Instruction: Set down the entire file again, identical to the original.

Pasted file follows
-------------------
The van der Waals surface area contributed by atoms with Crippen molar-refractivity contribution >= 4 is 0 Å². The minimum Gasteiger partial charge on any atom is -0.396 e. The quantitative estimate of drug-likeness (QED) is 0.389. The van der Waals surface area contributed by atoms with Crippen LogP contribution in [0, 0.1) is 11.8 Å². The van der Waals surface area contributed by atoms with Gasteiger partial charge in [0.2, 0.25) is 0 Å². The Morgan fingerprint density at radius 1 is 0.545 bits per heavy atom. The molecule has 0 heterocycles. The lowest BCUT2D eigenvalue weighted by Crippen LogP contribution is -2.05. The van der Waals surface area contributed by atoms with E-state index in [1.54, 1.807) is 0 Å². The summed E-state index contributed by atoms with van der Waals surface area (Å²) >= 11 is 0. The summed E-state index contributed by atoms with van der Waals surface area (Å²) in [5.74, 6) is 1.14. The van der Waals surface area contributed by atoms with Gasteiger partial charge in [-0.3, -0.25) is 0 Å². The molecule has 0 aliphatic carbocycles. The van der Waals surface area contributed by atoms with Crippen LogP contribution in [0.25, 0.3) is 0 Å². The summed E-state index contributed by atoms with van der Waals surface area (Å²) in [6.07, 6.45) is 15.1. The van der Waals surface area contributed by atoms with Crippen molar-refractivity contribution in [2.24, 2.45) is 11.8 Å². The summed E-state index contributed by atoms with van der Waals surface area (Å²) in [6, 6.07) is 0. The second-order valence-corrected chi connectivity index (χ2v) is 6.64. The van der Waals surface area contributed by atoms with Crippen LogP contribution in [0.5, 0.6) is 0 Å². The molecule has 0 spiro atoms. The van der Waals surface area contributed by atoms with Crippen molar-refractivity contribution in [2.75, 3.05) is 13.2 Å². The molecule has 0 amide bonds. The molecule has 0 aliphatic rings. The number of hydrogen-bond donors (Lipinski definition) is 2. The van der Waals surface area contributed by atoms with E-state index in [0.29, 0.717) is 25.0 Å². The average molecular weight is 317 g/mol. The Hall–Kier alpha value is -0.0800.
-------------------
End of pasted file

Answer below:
The van der Waals surface area contributed by atoms with Crippen molar-refractivity contribution >= 4 is 0 Å². The minimum Gasteiger partial charge on any atom is -0.396 e. The quantitative estimate of drug-likeness (QED) is 0.389. The van der Waals surface area contributed by atoms with Crippen LogP contribution in [0, 0.1) is 11.8 Å². The van der Waals surface area contributed by atoms with Gasteiger partial charge in [0.2, 0.25) is 0 Å². The Morgan fingerprint density at radius 1 is 0.545 bits per heavy atom. The molecule has 0 heterocycles. The lowest BCUT2D eigenvalue weighted by Crippen LogP contribution is -2.05. The van der Waals surface area contributed by atoms with E-state index in [1.54, 1.807) is 0 Å². The summed E-state index contributed by atoms with van der Waals surface area (Å²) >= 11 is 0. The summed E-state index contributed by atoms with van der Waals surface area (Å²) in [5.74, 6) is 1.14. The van der Waals surface area contributed by atoms with Gasteiger partial charge in [-0.3, -0.25) is 0 Å². The molecule has 0 aliphatic carbocycles. The van der Waals surface area contributed by atoms with Crippen LogP contribution in [0.25, 0.3) is 0 Å². The summed E-state index contributed by atoms with van der Waals surface area (Å²) in [6.07, 6.45) is 15.1. The van der Waals surface area contributed by atoms with Crippen molar-refractivity contribution in [2.24, 2.45) is 11.8 Å². The summed E-state index contributed by atoms with van der Waals surface area (Å²) in [6, 6.07) is 0. The second-order valence-corrected chi connectivity index (χ2v) is 6.64. The van der Waals surface area contributed by atoms with Crippen LogP contribution in [0.5, 0.6) is 0 Å². The molecule has 0 spiro atoms. The van der Waals surface area contributed by atoms with Crippen molar-refractivity contribution in [2.75, 3.05) is 13.2 Å². The molecule has 0 amide bonds. The molecule has 0 aliphatic rings. The number of hydrogen-bond donors (Lipinski definition) is 2. The van der Waals surface area contributed by atoms with E-state index in [0.29, 0.717) is 25.0 Å². The average molecular weight is 317 g/mol. The Hall–Kier alpha value is -0.0800.